Buenos Aires is the European-like capital of Argentina, the largest city in Argentina and our first stop in our 9-month trip around South America. We decided to stay in the San Telmo district and found an extremely charming and affordable room to rent (http://santelmoloft.com/the-guesthouse/). Not only is the place perfect, but it is run by Angela an ex-pat from Louisiana, who proved to be very helpful. We spent a week exploring the city, delighting in the amazing food and beautiful architecture.
I think I’ve found the word for what I knew I would feel before we arrived in Buenos Aires: Disconnected. I don’t feel shocked or scared but I do feel disconnected from the world around me. I don’t know the language very well. I don’t know the nuances of everyday life that the people around me seem to fully understand. Ordering at a restaurant, putting gas in the car, activating our cell phone, getting from point A to Point B, understanding the crazy traffic rules – these are all things I used to know how to do. But now, not only do I not know how, but I don’t know the language well enough for someone to explain it to me.
In our first few days in Buenos Aires, it felt like we were doing everything for the first time. We ordered double the number of empanadas we intended to. I tried to buy fruit at the grocery store only to find out that I was supposed to weigh it before I got to the register so I had to get out of line with all my stuff and go back to weigh it. I ordered tongue when I thought it was a salad (you would think “con vinegareta” would imply that it was a salad). And in nearly every occasion, we only understand about 10% of what people are saying to us. These aren’t very major things but it’s things I’m used to knowing how to do. But we’ve survived so far and on the plus side, for every thing we’ve done wrong, we’ve also done something right like learning how to wave the city buses down, successfully driving our car out of Buenos Aires, ordering the right number of Empanadas, and meeting a few wonderful people along the way who have helped us figure out what in the world we’re doing.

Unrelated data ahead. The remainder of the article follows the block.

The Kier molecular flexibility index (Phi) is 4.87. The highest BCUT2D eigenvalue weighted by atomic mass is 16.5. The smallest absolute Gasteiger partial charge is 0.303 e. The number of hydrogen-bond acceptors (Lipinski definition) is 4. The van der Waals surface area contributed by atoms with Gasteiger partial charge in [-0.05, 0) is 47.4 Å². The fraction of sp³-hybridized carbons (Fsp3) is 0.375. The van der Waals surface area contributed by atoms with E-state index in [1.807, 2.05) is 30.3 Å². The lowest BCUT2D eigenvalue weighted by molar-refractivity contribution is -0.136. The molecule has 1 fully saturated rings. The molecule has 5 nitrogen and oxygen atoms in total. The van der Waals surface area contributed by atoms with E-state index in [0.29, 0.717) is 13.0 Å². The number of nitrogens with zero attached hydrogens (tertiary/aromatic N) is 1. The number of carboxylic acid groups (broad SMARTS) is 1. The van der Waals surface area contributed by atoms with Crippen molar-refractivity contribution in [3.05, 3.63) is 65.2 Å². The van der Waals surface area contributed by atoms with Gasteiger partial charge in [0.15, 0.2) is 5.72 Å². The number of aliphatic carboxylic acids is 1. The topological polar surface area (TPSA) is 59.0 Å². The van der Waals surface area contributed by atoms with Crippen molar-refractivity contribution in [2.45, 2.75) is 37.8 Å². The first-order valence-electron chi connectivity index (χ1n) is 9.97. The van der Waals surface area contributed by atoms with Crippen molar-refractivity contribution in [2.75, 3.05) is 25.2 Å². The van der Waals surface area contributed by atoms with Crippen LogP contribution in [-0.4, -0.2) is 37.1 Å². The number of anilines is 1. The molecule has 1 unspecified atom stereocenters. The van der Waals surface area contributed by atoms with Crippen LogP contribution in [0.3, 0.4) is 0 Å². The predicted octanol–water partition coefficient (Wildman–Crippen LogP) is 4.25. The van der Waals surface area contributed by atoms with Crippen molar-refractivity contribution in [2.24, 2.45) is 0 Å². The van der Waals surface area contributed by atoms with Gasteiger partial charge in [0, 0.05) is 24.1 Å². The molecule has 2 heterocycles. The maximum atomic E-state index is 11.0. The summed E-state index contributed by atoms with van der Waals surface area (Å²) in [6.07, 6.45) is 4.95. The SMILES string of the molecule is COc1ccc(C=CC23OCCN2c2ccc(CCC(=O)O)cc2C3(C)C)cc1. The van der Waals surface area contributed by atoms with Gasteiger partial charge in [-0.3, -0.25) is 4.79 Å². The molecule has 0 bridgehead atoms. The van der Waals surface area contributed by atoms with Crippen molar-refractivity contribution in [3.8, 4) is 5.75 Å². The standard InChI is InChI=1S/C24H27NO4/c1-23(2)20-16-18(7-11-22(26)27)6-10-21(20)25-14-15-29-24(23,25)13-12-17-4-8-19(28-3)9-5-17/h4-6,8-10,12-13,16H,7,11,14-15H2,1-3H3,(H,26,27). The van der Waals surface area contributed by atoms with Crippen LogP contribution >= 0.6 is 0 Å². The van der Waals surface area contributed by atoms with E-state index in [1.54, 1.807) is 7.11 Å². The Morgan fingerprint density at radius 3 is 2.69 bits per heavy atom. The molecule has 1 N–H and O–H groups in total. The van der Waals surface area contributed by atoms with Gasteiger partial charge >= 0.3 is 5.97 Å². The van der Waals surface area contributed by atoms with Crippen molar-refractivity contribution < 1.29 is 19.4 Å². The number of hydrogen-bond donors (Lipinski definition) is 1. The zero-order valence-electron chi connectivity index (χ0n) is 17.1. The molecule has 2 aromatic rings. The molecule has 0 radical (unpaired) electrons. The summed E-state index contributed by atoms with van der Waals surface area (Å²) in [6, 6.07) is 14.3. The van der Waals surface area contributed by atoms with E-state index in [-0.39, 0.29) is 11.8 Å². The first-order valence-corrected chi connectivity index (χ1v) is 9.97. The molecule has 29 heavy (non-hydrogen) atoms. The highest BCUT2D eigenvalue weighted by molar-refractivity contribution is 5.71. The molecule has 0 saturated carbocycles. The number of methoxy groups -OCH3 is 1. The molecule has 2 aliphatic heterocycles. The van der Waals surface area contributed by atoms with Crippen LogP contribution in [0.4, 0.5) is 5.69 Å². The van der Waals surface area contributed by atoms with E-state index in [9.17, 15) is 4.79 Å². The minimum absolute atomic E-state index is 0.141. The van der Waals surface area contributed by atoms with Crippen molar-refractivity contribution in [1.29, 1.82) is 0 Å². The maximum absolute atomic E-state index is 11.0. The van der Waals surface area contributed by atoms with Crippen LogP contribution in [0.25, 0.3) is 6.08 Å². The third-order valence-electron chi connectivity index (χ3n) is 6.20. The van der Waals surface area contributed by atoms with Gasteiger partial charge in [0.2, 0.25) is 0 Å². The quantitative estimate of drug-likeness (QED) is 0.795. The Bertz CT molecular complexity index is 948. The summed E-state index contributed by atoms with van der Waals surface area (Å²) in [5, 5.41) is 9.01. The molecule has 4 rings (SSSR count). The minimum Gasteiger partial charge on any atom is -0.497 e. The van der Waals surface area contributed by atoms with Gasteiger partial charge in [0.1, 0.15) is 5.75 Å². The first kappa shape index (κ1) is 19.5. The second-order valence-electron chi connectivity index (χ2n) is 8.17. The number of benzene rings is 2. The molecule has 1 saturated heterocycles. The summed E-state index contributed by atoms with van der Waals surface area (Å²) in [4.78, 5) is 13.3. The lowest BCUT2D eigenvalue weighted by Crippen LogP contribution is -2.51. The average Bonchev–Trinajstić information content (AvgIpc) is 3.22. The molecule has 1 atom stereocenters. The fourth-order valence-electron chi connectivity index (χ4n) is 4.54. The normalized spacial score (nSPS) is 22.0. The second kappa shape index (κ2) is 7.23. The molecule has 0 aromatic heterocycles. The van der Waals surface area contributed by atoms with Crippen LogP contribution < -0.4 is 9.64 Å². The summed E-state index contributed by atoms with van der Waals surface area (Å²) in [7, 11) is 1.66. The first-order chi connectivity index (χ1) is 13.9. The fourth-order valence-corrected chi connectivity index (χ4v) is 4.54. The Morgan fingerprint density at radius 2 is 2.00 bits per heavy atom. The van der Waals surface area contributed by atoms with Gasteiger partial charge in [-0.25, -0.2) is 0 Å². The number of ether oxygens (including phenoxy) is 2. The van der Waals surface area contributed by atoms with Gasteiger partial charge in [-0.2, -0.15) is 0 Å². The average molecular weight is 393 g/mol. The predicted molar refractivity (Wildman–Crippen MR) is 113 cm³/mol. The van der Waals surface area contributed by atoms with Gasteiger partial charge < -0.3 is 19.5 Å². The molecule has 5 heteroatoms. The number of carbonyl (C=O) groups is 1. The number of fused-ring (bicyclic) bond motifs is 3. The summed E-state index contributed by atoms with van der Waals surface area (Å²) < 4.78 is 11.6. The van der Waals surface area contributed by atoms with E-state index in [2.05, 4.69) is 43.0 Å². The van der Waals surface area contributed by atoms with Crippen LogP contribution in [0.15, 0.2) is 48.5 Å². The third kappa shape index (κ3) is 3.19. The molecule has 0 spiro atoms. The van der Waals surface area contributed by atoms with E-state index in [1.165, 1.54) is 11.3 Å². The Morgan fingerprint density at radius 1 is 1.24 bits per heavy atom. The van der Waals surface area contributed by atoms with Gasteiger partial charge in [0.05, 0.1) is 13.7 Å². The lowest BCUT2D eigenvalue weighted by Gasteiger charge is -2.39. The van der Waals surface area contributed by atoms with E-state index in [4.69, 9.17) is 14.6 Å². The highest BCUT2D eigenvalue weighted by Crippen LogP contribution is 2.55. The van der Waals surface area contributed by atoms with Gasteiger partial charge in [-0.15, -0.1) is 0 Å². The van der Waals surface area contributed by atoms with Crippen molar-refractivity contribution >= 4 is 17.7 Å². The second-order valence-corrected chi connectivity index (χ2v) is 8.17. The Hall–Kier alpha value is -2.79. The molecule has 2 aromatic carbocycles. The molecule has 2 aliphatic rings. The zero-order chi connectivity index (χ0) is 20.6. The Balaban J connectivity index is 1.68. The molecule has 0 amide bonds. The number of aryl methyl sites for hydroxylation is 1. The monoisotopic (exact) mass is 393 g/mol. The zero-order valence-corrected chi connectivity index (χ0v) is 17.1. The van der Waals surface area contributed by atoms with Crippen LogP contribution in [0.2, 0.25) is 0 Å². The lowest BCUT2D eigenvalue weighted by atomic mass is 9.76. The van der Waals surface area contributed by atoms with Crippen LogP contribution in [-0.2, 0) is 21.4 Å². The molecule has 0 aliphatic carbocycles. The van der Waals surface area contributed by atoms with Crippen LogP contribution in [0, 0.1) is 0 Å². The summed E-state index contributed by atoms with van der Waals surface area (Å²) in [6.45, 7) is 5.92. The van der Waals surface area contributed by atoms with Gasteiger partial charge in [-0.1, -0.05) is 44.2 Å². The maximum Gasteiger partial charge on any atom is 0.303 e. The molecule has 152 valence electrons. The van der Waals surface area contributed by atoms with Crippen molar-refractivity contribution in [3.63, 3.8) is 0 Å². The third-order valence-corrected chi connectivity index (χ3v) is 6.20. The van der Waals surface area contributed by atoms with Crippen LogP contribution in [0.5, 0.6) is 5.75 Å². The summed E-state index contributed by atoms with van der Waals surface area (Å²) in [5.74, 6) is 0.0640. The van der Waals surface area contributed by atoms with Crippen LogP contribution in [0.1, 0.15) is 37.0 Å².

And now, we’re here in Cordoba where we are couchsurfing (couchsurfing.org) with a native Argentine who is showing us how wonderful the Argentine people are over a gourd of Yerba Mate. Even though the language barrier is strong, his generosity needs no translation. Today I don’t feel disconnected. Today I feel happy, content, and connected.